For this article, I will use 3 presets. Of course, you can create more if you like. The idea behind this is for you to understand the process for when you want to encode your own material.

  • Quality Preset: Transcoding 4K-60FPS source into 1080p30 on H264 encoder with Quality baseline 22 (Fast)
  • Balanced Preset: 4K-60FPS source into 720p30 on H264 encoder with Quality baseline 30 (Medium)
  • Bandwidth Saver Preset: 4K-60FPS source into 720p30 on H264 encoder with Quality baseline 40 (Slow)

Notice the Fast, Medium, and Slow parameters at the end of the preset. That is the Encoder Preset Speed. For this parameter, the slower it is set, the more work the encoder will do to optimize the output. This will take more time to encode. The lower the bitrate and resolution, the more time it will take to optimize the video.

Remember: The slower the Encoder Preset Speed, the better the quality of the output file.

It is important to note, although there are other encoding formats such as H265 inside HandBrake, the most widely available on web browsers is H264. Some browsers will not playback H265 content inside WordPress, so it is not recommended to use.

Follow the settings below to get started.

Quality Preset

The Quality preset is designed to optimize all the parameters to be safe for streaming on the web while retaining as much detail as possible. This preset is ideal if you want to share videos on your website at a higher quality.

This preset will need on average, about 16MB bandwidth of steady internet connection to be played smoothly.

On the Summary tab, select Fast 1080p30 as baseline preset, then set to activate the following options:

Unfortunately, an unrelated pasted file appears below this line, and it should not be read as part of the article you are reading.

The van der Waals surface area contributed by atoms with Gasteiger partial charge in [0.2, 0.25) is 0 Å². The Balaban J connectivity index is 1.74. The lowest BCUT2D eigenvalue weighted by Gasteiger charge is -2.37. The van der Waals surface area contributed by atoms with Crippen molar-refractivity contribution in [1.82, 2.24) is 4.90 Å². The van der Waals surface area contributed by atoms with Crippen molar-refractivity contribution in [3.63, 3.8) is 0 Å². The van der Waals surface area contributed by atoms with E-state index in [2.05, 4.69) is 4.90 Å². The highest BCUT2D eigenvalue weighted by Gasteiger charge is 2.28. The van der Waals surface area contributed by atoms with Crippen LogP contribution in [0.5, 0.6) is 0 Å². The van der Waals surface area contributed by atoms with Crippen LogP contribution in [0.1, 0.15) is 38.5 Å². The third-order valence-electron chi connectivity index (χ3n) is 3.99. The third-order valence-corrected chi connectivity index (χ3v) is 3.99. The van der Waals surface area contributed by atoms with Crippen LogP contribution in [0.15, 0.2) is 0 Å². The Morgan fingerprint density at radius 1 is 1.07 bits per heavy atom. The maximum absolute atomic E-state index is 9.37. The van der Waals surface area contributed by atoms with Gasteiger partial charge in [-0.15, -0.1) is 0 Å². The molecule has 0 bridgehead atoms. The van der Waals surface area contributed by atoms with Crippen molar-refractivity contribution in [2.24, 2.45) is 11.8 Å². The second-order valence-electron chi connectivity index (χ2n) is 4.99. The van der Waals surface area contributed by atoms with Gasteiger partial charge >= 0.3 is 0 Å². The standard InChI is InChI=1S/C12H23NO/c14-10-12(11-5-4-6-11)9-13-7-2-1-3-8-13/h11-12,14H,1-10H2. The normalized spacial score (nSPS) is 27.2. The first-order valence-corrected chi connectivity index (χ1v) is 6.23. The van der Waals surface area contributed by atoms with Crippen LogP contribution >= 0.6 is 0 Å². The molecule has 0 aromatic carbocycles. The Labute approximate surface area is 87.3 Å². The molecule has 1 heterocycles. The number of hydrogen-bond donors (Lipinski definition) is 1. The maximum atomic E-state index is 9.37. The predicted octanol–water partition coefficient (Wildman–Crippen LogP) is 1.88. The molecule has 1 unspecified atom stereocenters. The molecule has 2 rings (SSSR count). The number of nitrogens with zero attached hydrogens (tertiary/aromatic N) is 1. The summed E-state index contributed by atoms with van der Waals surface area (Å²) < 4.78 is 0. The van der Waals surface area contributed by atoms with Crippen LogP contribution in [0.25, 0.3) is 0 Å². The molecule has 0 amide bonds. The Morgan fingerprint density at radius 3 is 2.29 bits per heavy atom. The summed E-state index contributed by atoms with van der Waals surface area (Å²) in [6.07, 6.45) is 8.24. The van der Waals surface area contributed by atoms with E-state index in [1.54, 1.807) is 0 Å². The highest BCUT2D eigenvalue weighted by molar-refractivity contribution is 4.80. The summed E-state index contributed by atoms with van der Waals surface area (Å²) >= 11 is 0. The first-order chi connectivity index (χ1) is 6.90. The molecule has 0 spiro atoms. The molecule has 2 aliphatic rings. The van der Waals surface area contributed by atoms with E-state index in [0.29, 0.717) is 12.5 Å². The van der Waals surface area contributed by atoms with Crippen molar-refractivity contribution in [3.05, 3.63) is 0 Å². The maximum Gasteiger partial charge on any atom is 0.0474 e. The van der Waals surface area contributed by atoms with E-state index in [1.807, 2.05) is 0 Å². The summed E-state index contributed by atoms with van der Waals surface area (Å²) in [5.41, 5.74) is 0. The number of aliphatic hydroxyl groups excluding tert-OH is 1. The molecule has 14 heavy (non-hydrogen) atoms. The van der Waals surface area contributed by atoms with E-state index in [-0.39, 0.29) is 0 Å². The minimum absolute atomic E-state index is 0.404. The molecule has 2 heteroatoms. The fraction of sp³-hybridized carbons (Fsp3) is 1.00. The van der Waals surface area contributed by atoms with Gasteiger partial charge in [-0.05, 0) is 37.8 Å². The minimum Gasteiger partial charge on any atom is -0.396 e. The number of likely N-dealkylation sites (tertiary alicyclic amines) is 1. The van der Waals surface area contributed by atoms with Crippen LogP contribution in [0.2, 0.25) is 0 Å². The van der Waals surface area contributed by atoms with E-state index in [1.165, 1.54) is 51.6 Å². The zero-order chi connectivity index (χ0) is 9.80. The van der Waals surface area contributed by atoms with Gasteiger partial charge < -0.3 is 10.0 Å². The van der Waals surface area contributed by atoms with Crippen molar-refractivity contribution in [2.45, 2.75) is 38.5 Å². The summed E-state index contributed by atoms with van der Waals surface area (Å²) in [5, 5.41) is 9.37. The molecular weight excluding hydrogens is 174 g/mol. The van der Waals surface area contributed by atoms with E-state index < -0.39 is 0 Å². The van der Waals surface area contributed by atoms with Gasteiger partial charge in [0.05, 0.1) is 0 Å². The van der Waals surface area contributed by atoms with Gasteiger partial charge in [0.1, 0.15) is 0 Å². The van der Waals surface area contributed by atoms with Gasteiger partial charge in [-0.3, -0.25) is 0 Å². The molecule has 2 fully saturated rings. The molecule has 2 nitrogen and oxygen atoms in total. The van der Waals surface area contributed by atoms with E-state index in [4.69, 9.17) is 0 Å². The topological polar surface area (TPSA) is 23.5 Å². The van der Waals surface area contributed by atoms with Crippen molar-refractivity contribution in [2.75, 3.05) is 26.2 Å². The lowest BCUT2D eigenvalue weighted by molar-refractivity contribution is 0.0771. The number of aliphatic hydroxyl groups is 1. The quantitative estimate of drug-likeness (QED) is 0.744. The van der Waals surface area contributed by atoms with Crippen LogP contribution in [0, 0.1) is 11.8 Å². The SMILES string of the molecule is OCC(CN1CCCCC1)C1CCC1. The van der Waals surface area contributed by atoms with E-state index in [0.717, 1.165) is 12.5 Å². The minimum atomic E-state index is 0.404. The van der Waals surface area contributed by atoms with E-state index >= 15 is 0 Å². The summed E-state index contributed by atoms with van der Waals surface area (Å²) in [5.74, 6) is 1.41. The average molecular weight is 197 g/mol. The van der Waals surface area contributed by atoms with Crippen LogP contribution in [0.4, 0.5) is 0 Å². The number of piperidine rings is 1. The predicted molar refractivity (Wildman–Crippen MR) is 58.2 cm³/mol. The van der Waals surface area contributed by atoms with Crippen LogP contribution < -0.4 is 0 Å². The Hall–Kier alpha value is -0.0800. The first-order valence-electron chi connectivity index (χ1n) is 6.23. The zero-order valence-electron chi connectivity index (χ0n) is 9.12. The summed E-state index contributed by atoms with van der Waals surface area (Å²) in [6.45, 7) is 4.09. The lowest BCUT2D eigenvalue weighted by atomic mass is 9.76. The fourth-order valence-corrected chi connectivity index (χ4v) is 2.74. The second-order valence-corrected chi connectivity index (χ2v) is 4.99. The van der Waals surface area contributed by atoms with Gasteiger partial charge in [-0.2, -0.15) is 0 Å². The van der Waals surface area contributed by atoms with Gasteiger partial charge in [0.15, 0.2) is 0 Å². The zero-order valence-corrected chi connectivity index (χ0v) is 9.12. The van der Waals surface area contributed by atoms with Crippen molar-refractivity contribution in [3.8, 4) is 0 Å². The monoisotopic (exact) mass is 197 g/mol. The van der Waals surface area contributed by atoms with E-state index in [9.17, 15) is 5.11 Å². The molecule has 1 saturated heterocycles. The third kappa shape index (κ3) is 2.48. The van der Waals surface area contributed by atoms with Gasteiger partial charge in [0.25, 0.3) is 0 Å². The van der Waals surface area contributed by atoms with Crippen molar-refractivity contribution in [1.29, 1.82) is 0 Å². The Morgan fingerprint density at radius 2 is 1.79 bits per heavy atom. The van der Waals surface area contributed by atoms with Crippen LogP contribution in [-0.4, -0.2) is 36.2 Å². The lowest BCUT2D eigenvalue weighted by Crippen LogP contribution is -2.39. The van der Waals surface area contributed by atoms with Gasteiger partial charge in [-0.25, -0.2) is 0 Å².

• Web Optimized
  • Align A/V Start
  • Passthru Common Metadata

You can tweak your dimensions here in case you need to crop your video before doing the transcoding. If your source is already correct, you can just skip this menu altogether.

On the Video tab, you need to set the following:

  • Framerate 30 at Peak Framerate
  • Constant Quality at 22
  • Encoder Preset either Fast or Medium

It is important to not touch the Encoder Profile or the Encoder Level which should always be set on Auto as this could break compatibility with some web browsers. We suggest you use the H264 encoder provided by NVIDIA (NVEnc) instead of the normal H264 process faster because it uses the internal NVEnc hardware in the GPU. This will only be available if you use an NVIDIA video card, otherwise, just use the standard H264 encoder. They will both do a similar job.

In most circumstances, you won’t need to adjust the audio tab. MP4 standard will transcode audio into AAC. Bitrate at 160 is ideal for web content, but you can go even lower if you like. Do not go lower than 96kbits as the benefits in compression will also translate into degraded sound quality.

Balanced Preset

The Balanced preset is designed to optimize all the parameters to consume less bandwidth without making the video look low-quality. If you are in a tight spot and absolutely want all readers to be able to play your videos without cuts, this preset is for you.

This preset will need on average 3 to 5MB of steady internet connection to be played smoothly.

On the Summary tab, select Fast 720p30 as baseline preset, then toggle the following options on:

  • Web Optimized
  • Align A/V Start
  • Passthru Common Metadata

For the Video tab, set the following:

  • Framerate 30 at Peak Framerate
  • Constant Quality at 32